Mario Vargas Llosa: El sueño del celta (The Dream of the Celt)
The latter part of the life of Roger Casement‘s life is relatively well known in Britain and Ireland. He was caught running guns from Germany in 1916, with intent to supply them to the Irish rebels who led the Easter Rising. Despite his long service to Britain (he was knighted), wartime patriotic fever led to his being convicted and hanged at Pentonville Prison. What is less well known is his early life. He went to the Belgian Congo, convinced of the mission of the white man to bring enlightenment to the natives. However, after some time there, where he met both Stanley and Conrad, he changed his views and campaigned vigorously against the barbaric treatment of the natives by the rubber growers and, in particular, King Leopold II of Belgium. He was commissioned by the British government to investigate the matter thoroughly and produced a report which led to major changes in the Belgian Congo as well as the hatred of Leopold and his supporters. As a result of his successful investigation, he was asked by the British government to do the same thing for the natives in Iquitos, Peru (which probably explains Vargas Llosa’s interest), who were also being brutalised by the rubber growers. In Peru, the rubber growers were part of a British company, the Peruvian Amazon Company, run by Julio Arana. He carried out his investigation, which also led to major changes, though they were, at least in part, caused by the changing market, with much of the world’s rubber being supplied by British colonies in Asia. It is only after this that he became active in Irish politics.
Vargas Llosa writes a novelistic biography of Casement. Much of the book is chronological, though interspersed throughout with excerpts from his later life, particularly his time in Pentonville Prison, after his trial, while awaiting to hear the decision on his appeal for clemency. As well as telling the story as a novelist – giving us glimpses not only of Casement’s conversations and meetings with various people but also his innermost thoughts – Vargas Llosa focuses on three aspects.
The first concerns what converted Casement to Irish nationalism, a man from a Protestant background (though with a Catholic mother who secretly had him baptised) and part of the British establishment. The main motivator seems to have been his feeling that the brutal treatment of the natives both in the Belgian Congo and in Peru was not unlike the treatment of the Irish by the British. When challenged that the comparison was not valid as the British were far less brutal, Casement vigorously defended his comparison. Clearly, at least according to Vargas Llosa, it is this treatment by the colonial powers that set him off on the road which led to the gallows.
The second aspects concerns the brutality. In his earlier novel, La fiesta del chivo (The Feast of the Goat), Vargas Llosa described in some detail the brutality of both the Trujillo regime and the torture inflicted on those involved in the Trujillo assassination plot. He received some criticism for his graphic display of the torture to which he responded that the reality was much worse. Once again, we are given a graphic treatment of the brutality meted out to the natives. It might be argued that it was more valid in the case of La fiesta del chivo (The Feast of the Goat), as it concerned recent history. However, all the people involved in Peru and the Belgian Congo are long since dead. Vargas Llosa, however, could well point out that such treatment is sadly not merely a thing of the past but can still be found throughout the world and his treatment of it is necessary to shock us into realising how horrible such brutality is.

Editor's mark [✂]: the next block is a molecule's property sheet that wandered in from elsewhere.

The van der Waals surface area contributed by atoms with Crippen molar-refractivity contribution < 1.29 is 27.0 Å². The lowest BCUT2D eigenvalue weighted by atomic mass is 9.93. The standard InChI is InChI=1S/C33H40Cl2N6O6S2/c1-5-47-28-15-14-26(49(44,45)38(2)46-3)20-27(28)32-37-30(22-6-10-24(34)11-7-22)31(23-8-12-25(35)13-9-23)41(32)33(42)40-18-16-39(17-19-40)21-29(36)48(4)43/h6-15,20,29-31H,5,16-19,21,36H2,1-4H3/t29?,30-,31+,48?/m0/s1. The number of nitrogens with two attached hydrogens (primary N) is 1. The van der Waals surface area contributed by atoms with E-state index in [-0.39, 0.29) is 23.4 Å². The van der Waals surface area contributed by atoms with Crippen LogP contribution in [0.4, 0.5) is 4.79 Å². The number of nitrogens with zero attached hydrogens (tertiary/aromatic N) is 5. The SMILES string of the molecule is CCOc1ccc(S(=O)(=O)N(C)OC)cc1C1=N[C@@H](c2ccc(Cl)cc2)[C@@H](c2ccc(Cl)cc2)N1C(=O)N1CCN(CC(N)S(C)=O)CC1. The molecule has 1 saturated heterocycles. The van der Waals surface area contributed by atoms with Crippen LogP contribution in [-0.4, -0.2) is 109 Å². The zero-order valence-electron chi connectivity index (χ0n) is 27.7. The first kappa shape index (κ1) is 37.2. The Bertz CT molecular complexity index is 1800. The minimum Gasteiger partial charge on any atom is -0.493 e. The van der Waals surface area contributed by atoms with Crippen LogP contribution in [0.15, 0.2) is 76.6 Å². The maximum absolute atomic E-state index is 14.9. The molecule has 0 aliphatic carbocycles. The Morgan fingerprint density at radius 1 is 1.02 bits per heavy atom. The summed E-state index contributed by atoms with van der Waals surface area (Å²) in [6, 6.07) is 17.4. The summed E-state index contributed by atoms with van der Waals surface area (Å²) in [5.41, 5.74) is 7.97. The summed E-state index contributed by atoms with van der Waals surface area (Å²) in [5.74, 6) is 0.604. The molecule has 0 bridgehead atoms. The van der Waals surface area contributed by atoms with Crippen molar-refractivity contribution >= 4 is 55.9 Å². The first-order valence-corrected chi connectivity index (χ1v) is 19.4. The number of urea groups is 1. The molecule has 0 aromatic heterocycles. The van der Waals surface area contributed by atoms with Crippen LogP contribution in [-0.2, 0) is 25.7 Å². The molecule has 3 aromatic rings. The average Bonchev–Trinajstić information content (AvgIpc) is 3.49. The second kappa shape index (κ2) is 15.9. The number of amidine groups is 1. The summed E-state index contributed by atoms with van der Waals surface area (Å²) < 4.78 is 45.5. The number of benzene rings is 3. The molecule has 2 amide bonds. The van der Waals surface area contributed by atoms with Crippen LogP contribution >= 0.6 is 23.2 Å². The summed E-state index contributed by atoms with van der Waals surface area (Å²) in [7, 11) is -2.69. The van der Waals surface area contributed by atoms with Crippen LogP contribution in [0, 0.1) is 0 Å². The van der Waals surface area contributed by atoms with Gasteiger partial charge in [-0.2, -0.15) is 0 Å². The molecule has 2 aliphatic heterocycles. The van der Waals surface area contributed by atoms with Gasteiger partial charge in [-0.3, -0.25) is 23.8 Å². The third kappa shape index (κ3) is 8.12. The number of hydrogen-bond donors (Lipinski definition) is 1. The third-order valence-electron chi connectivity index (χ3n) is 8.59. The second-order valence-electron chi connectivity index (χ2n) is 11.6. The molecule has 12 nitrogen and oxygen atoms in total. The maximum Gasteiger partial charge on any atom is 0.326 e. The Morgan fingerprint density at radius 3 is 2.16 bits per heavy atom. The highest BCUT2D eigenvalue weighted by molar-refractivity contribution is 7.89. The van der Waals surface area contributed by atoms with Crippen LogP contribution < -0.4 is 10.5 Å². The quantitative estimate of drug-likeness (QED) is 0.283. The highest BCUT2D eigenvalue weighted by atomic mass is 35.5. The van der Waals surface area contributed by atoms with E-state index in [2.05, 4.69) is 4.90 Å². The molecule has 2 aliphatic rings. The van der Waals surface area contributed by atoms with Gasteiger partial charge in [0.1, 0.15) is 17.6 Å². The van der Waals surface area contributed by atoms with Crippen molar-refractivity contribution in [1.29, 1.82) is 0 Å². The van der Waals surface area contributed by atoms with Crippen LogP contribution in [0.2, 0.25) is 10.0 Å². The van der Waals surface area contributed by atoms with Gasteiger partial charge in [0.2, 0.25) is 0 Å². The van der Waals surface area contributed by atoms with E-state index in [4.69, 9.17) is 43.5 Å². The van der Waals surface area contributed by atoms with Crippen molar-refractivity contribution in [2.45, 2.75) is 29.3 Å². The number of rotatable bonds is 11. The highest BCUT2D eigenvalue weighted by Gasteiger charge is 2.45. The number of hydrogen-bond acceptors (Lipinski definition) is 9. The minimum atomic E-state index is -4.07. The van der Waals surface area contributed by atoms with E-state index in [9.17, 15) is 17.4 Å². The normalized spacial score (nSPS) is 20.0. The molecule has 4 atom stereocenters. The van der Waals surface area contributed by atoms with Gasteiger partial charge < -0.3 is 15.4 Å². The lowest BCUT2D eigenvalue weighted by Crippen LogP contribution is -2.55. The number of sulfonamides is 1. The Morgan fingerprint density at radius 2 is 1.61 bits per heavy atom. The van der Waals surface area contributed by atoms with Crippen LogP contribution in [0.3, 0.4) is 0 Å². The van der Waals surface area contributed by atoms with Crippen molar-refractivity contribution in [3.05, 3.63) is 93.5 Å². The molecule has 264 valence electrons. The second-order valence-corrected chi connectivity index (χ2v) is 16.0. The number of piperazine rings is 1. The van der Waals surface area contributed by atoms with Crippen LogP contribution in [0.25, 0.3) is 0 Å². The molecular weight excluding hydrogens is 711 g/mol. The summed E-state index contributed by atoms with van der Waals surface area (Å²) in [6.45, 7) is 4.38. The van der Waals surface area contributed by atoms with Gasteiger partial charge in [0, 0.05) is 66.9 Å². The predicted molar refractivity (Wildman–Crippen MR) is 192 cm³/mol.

The third aspect concerns Casement’s homosexuality. Casement allegedly wrote two sets of diaries, known respectively as the white diaries and the black diaries. The black diaries contained detailed descriptions of his homosexual encounters. However, it has been alleged that the black diaries were forged. Whether they were forged or not, they certainly turned out to be useful for the British authorities, who showed them to key people at the time of Casement’s appeal for clemency, in order to turn them against Casement. This tactic seems to have worked in part. Vargas Llosa makes much of Casement’s homosexual activities, describing his lusting after men and his activities with them. It is up to the reader to judge how important this is or whether it is used to show that Casement was a mere mortal, with the sexual lusts found in many human beings. Incidentally, Vargas Llosa’s view is that the diaries were written by Casement but some of the details were his own fantasies and not actual events.
While certainly not a bad book, I did not find this to be one of his best. It will do well as it was published in Spanish a few months before he won the the Nobel Prize for literature. But I felt that it added little to our knowledge of Casement, which is already well documented, nor did Vargas Llosa give a particularly original or interesting perspective on Casement, except, of course, to bring his story to the attention of his many readers who might otherwise have been unaware of it.
First published in 2010 by Alfaguara
First published in English in 2012 by Faber & Faber/Farrar, Straus & Giroux
Translated by Edith Grossman